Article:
The assessment of new economy leadership impact amongst relationship managers in the banking industry.

Van der Merwe, Ernest Lodewickus 06 May 2008 (has links)
Prof. F. Herbst
49

Identification of the determinants of customer satisfaction with services provided by a selected pension fund agency

Mayekiso, Pumza January 2013 (has links)
Understanding customers’ views on service quality is important for any business providing service and interested in making sure that they are being responsive to customers. Continuous evaluation of customer satisfaction is an important factor in the service sector. To date, most attempts have focused on what determines customer satisfaction in services rendered by organisations. The primary objective of the current study was to identify the determinants of customer satisfaction with services at Government Employees Pension Fund. The study investigated how customer satisfaction (the dependent variable) is influenced by the different elements, namely service quality, perceived value, and customer expectations, which represented the independent variables. The significance of the study hinges on three area i.e. management, policy makers and stakeholders. The study will also provide a justifiably valid and reliable guide to designing workable service delivery improvement strategies for creating and delivering customer value, achieving customer satisfaction and achieving sustainable business growth of Government Employees Pension Fund. The data collection was made using the questionnaire. A total of 150 questionnaires was distributed and 108 were completed and returned. This translated to a response rate of 72 percent. The empirical results showed that service quality and perceived value have a positive impact on customer satisfaction. On the other hand, the results revealed that customer expectations do not have a positive influence on customer satisfaction.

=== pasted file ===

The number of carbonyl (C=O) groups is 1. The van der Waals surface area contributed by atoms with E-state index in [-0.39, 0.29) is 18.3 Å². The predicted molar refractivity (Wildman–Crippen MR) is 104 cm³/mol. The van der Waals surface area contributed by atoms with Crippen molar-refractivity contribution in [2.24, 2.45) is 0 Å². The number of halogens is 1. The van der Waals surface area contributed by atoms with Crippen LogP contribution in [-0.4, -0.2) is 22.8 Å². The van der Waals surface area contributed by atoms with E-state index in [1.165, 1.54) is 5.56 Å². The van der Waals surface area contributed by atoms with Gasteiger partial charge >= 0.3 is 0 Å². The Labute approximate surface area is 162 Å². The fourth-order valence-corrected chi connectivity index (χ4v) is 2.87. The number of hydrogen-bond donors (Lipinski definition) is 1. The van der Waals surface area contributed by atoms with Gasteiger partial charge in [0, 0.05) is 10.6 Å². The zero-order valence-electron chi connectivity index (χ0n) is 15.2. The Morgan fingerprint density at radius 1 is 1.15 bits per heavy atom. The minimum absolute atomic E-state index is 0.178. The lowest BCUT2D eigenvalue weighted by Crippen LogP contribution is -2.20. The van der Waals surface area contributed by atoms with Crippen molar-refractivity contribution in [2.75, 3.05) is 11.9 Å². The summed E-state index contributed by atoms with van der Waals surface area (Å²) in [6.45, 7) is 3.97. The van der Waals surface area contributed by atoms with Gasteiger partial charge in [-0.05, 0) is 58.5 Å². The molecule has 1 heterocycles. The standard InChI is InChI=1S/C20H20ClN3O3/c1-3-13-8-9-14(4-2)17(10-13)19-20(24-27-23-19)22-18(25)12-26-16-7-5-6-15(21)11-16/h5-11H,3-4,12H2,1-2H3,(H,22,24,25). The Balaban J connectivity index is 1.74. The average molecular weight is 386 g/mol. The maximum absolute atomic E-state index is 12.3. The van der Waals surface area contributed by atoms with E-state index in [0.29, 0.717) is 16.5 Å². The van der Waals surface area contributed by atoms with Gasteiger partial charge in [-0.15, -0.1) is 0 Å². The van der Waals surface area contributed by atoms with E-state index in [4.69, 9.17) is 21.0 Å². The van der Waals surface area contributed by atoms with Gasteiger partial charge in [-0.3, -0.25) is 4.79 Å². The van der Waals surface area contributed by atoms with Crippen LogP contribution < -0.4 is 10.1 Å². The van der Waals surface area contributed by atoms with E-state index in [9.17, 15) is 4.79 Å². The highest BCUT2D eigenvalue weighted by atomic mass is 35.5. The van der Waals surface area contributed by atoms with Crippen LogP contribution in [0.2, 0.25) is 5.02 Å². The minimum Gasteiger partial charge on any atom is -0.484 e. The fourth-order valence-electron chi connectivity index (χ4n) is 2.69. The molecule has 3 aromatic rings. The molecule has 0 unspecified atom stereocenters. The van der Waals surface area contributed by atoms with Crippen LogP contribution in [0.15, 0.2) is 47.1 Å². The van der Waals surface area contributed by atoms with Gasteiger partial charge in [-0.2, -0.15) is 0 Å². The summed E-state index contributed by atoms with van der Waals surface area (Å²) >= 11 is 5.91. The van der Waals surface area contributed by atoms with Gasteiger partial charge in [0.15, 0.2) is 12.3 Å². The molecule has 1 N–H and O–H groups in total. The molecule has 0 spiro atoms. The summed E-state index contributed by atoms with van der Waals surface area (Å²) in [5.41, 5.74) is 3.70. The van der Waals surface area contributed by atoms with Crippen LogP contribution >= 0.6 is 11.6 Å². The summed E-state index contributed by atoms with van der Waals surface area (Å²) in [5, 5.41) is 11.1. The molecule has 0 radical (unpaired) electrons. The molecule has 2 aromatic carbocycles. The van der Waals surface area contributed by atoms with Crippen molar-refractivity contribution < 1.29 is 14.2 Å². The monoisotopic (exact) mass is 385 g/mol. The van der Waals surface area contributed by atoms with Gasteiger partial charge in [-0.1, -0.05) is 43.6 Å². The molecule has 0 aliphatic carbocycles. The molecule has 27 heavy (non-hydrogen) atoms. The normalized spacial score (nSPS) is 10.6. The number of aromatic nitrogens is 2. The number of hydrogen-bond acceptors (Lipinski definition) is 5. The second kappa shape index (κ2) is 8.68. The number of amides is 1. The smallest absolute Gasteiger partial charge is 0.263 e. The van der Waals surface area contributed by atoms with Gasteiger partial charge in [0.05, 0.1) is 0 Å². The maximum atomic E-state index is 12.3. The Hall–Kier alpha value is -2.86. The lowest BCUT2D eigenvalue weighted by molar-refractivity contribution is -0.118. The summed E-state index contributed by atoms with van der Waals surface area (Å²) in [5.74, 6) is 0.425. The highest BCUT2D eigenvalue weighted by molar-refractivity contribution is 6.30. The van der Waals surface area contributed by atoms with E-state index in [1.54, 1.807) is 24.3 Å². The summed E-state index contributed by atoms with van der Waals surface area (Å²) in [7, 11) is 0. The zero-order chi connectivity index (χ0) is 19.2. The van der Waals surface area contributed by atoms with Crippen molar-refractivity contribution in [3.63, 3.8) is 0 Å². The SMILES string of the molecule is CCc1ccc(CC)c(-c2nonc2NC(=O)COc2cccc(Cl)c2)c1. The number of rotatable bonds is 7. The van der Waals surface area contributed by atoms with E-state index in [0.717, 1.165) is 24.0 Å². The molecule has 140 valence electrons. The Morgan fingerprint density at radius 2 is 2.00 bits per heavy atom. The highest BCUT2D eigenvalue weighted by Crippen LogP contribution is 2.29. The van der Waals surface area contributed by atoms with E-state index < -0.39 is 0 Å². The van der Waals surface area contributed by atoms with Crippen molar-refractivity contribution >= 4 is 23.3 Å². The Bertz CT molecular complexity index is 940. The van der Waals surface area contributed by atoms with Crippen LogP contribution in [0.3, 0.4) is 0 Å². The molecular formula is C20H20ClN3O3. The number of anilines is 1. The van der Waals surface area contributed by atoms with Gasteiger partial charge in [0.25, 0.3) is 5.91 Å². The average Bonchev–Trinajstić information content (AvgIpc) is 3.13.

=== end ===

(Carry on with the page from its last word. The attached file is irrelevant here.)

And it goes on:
50